Son of acting legend was guilty of killing his half-sister’s lover
Christian Brando, the troubled son of legendary actor Marlon Brando, who made headlines in 1990 when he was arrested in the shooting death of his half-sister’s boyfriend, died early Saturday. He was 49.
Brando died from complications of pneumonia at Hollywood Presbyterian Medical Center in Los Angeles, said David J. Seeley, an attorney for Marlon Brando’s estate.
The legal proceedings against Brando in the killing of Dag Drollet, 26, caused a firestorm of media attention. His father used his estate near Coldwater Canyon to post the $2-million bond for his son and later offered rambling and emotional testimony pleading for leniency for the oldest of his nine children.
Christian Brando, then 32, eventually pleaded guilty to voluntary manslaughter in the death of Drollet, Cheyenne Brando’s lover and the father of her unborn child. Brando was sentenced to 10 years in prison but ended up serving nearly five years at the California Men’s Colony at San Luis Obispo. He also was placed on three years’ probation.
Years later, Brando would be called to court in another high-profile legal case, the civil trial of actor Robert Blake in the slaying of his wife, Bonny Lee Bakley.
Christian Brando was born May 11, 1958, in Los Angeles. His mother was Marlon Brando’s first wife, Calcutta-born actress Anna Kashfi. Christian was still a toddler when the couple separated and divorced. A protracted custody battle ensued.
Kashfi was initially awarded custody of her son, but that order was removed five years later when a judge declared that her “reliance on drugs and alcohol” contributed to an uncontrollable temper. The court ordered that Christian, then 6, live with the actor’s older sister. By 1972, Marlon Brando -- who had married twice more and had three more children -- was granted custody of Christian, who was raised by nannies and sent to boarding school in Ojai.
While the actor was out of the country filming “Last Tango in Paris,” Kashfi allegedly kidnapped Christian and took him to Baja California. The boy was later found living in a tent and ill with bronchitis.
Kashfi continued to press for custody but gave up her struggle in 1974 when her ex-husband pledged that she would get reasonable visitation rights with her son.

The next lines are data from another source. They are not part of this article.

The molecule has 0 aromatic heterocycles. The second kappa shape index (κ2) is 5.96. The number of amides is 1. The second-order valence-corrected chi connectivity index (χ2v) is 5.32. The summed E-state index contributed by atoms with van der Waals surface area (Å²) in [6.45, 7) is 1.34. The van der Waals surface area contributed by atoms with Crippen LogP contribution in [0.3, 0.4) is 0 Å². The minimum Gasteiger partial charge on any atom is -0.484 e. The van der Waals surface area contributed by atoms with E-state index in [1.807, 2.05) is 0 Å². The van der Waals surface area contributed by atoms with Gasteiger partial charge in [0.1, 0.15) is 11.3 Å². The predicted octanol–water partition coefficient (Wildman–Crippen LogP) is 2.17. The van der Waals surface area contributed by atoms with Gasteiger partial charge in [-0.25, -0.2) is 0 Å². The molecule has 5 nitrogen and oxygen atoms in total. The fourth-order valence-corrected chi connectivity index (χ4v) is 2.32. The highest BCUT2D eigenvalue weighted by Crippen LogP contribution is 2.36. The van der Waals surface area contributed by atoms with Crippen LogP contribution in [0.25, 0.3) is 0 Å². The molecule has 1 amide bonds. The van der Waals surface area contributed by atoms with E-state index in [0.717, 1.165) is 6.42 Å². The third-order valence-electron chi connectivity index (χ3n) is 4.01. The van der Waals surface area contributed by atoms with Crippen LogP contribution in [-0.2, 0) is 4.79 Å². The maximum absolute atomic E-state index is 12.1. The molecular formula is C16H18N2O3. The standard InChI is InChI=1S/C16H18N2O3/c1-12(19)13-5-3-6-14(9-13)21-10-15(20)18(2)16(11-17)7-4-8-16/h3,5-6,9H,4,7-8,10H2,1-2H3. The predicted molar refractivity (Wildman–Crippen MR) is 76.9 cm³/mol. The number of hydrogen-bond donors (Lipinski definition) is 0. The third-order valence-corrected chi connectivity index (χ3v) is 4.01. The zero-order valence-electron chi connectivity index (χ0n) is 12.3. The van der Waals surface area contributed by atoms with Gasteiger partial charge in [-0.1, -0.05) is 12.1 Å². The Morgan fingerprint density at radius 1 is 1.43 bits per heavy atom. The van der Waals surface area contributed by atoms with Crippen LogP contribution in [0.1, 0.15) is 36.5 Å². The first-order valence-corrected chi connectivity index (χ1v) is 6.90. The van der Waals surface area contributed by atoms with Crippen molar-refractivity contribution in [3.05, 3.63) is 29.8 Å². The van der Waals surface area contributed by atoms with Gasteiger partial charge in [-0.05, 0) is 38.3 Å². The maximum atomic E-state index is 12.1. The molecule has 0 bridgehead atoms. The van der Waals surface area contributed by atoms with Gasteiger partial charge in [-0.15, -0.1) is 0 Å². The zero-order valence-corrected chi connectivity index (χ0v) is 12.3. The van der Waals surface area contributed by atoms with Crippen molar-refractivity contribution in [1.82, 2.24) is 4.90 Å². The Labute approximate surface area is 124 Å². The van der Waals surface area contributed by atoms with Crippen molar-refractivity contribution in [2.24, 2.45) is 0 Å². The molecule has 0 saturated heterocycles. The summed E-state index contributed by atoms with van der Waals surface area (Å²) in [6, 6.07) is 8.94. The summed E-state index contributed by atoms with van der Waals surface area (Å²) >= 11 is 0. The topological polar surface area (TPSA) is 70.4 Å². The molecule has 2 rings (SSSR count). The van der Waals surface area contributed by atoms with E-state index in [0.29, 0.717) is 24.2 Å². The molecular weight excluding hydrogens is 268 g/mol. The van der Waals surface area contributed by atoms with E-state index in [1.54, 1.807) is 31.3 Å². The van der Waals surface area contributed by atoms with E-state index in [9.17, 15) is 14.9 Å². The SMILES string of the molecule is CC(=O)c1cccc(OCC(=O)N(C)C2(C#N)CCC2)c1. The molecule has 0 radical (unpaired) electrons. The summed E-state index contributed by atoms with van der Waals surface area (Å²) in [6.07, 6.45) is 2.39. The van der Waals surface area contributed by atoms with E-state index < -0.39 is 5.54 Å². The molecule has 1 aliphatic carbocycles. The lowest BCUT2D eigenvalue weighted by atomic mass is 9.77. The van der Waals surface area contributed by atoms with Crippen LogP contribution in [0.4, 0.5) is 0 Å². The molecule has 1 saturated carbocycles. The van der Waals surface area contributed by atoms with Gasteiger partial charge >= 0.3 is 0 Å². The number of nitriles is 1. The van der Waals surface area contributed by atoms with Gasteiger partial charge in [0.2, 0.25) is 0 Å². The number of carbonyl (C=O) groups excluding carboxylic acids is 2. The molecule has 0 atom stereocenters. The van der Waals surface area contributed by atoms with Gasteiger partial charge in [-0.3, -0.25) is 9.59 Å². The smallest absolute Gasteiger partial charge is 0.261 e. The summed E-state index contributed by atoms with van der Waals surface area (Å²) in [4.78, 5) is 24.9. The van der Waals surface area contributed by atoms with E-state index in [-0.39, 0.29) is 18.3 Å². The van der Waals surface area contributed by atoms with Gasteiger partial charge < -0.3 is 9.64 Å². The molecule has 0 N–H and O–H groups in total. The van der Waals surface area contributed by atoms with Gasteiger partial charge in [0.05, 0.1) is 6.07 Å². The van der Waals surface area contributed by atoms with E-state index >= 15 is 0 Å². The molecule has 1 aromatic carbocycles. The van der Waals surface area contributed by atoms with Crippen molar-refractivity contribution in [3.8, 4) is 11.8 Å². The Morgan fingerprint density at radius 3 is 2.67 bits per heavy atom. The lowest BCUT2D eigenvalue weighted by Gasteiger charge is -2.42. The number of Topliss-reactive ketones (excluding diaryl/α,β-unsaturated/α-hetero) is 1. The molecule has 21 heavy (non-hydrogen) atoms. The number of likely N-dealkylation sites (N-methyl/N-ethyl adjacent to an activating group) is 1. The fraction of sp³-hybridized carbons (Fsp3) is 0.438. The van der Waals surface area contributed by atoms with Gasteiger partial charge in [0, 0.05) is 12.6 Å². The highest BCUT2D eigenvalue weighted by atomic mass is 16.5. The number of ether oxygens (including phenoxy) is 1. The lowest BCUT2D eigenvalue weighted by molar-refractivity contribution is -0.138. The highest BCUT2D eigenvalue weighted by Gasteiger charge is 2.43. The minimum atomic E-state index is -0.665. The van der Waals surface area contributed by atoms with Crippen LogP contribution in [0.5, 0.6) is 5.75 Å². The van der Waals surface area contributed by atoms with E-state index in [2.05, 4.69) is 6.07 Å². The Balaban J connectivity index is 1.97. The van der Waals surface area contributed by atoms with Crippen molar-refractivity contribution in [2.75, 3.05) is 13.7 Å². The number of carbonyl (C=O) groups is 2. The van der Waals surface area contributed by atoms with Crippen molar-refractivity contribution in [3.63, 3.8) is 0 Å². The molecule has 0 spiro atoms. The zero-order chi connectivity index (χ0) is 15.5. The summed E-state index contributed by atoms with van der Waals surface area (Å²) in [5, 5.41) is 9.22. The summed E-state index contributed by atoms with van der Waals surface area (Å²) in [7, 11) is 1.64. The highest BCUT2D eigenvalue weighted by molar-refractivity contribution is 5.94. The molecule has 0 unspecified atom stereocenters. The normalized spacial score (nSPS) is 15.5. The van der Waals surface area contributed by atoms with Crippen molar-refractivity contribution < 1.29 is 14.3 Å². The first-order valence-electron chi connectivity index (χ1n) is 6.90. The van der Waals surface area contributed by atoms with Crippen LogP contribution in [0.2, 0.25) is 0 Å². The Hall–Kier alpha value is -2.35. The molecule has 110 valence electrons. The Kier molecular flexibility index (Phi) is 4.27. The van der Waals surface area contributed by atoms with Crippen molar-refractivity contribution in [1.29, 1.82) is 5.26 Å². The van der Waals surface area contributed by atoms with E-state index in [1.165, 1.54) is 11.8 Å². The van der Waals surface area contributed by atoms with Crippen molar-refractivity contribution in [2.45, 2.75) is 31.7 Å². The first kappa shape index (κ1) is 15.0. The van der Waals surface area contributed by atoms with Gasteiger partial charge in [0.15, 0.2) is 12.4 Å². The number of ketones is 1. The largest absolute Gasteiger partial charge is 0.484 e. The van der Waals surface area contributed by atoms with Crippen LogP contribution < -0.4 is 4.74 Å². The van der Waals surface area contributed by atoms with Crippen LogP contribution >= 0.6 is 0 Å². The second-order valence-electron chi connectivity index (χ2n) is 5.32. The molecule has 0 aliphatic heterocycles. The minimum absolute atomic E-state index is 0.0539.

Christian dropped out of school in 11th grade and began drinking and using LSD. He tried a variety of jobs, including welder and tree trimmer, and lived for a time in Alaska, piloting a barge for a fish processor during the summers. He tried his hand at acting but mostly lived for years with his father in Brando’s hilltop estate.
It was there that on May 16, 1990, Christian Brando confronted Drollet after Cheyenne confided that he had been beating her.
“I did not go into that room to kill Dag Drollet,” Christian Brando told The Times in 1991. “I just wanted to scare him.”
Brando said that as he turned to leave, his arm still outstretched, Drollet tried to grab the gun and it went off.
“I just sat there and watched the life go out of this guy,” Brando said.
In the interview with The Times, Brando said that later revelations about Cheyenne’s mental health had made him question whether she was ever beaten by Drollet.
“I feel like a complete chump for believing her,” he said.
In pleading for a reduced sentence for his son, the elder Brando took the stand in the Santa Monica courthouse and said, “I think that perhaps I failed as a father.
“I’m certain that there were things that I could have done differently, had I known better at the time,” the elder Brando said, at times choking back tears. “But I didn’t.”
While in prison, Christian Brando completed his high school equivalency degree and worked in a vocational education machine shop.
In 1995, Cheyenne hanged herself at her mother’s home outside Papeete, the French Polynesian capital on the island of Tahiti. She was 25. Cheyenne was the daughter of Brando and Tarita Teriipaia, who were married after appearing together in the 1962 film “Mutiny on the Bounty.” Cheyenne’s son, Tuki, was being raised on Tahiti by Drollet’s parents.
In 2005, Christian Brando was called to testify in Blake’s civil trial. Brando, who was briefly romantically involved with Bakley, invoked the 5th Amendment and refused to answer questions about his relationship with her. He was fined $1,000 for contempt of court.
When Bakley gave birth to a girl in June 2000, she had named her Christian Shannon Brando and led Brando to believe that he was the father. A paternity test later established that Blake was the father and the baby’s name was changed to Rose Sophia Lenore Blake.
Los Angeles police investigated and cleared Brando of any involvement in the May 4, 2001, killing of Bakley outside a Studio City restaurant.
But Brando’s troubles with the law continued.
In 2005, he was charged with two counts of spousal abuse against his then-wife Deborah Brando. He pleaded no contest and was placed on three years’ probation. He also was ordered to undergo drug and alcohol rehabilitation, as well as a spousal abuse prevention program.
He and his ex-wife filed civil suits against each other that were settled quietly in 2007.
Marlon Brando died at 80 on July 1, 2004.
In addition to his mother, Christian Brando’s survivors include six half-brothers and half-sisters.